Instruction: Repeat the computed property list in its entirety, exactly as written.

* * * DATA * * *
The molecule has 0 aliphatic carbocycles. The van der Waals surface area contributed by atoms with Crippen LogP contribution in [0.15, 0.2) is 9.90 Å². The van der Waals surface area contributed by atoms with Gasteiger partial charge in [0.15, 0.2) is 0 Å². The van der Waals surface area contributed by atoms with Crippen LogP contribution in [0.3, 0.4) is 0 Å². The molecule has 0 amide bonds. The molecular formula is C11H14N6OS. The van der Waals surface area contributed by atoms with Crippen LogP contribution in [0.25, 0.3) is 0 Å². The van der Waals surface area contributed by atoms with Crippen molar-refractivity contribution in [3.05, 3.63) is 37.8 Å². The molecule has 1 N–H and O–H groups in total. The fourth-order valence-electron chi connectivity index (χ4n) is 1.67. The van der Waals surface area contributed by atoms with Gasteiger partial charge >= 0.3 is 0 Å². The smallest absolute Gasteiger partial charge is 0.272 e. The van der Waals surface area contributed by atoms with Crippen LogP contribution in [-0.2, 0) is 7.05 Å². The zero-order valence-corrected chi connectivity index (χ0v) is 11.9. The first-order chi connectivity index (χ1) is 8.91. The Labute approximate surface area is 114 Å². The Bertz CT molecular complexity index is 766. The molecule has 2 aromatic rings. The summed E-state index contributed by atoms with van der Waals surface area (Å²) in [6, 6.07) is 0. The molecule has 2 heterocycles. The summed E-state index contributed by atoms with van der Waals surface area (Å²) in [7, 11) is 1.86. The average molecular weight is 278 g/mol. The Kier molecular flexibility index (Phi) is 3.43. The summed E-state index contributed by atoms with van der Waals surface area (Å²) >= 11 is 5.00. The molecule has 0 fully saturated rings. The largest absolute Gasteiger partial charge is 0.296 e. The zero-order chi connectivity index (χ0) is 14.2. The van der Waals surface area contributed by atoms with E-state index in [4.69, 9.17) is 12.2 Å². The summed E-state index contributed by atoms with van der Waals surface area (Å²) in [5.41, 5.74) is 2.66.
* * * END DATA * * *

The molecule has 0 aliphatic carbocycles. The van der Waals surface area contributed by atoms with Crippen LogP contribution in [0.15, 0.2) is 9.90 Å². The van der Waals surface area contributed by atoms with Gasteiger partial charge in [0.15, 0.2) is 0 Å². The van der Waals surface area contributed by atoms with Crippen LogP contribution in [0.3, 0.4) is 0 Å². The molecule has 0 amide bonds. The molecular formula is C11H14N6OS. The van der Waals surface area contributed by atoms with Crippen LogP contribution in [0.25, 0.3) is 0 Å². The van der Waals surface area contributed by atoms with Crippen molar-refractivity contribution in [3.05, 3.63) is 37.8 Å². The molecule has 1 N–H and O–H groups in total. The fourth-order valence-electron chi connectivity index (χ4n) is 1.67. The van der Waals surface area contributed by atoms with Gasteiger partial charge >= 0.3 is 0 Å². The smallest absolute Gasteiger partial charge is 0.272 e. The van der Waals surface area contributed by atoms with Crippen LogP contribution in [-0.2, 0) is 7.05 Å². The zero-order valence-corrected chi connectivity index (χ0v) is 11.9. The first-order chi connectivity index (χ1) is 8.91. The Labute approximate surface area is 114 Å². The Bertz CT molecular complexity index is 766. The molecule has 2 aromatic rings. The summed E-state index contributed by atoms with van der Waals surface area (Å²) in [6, 6.07) is 0. The molecule has 2 heterocycles. The summed E-state index contributed by atoms with van der Waals surface area (Å²) in [7, 11) is 1.86. The average molecular weight is 278 g/mol. The Kier molecular flexibility index (Phi) is 3.43. The summed E-state index contributed by atoms with van der Waals surface area (Å²) >= 11 is 5.00. The molecule has 0 fully saturated rings. The largest absolute Gasteiger partial charge is 0.296 e. The zero-order chi connectivity index (χ0) is 14.2. The van der Waals surface area contributed by atoms with E-state index in [4.69, 9.17) is 12.2 Å². The summed E-state index contributed by atoms with van der Waals surface area (Å²) in [5.41, 5.74) is 2.66.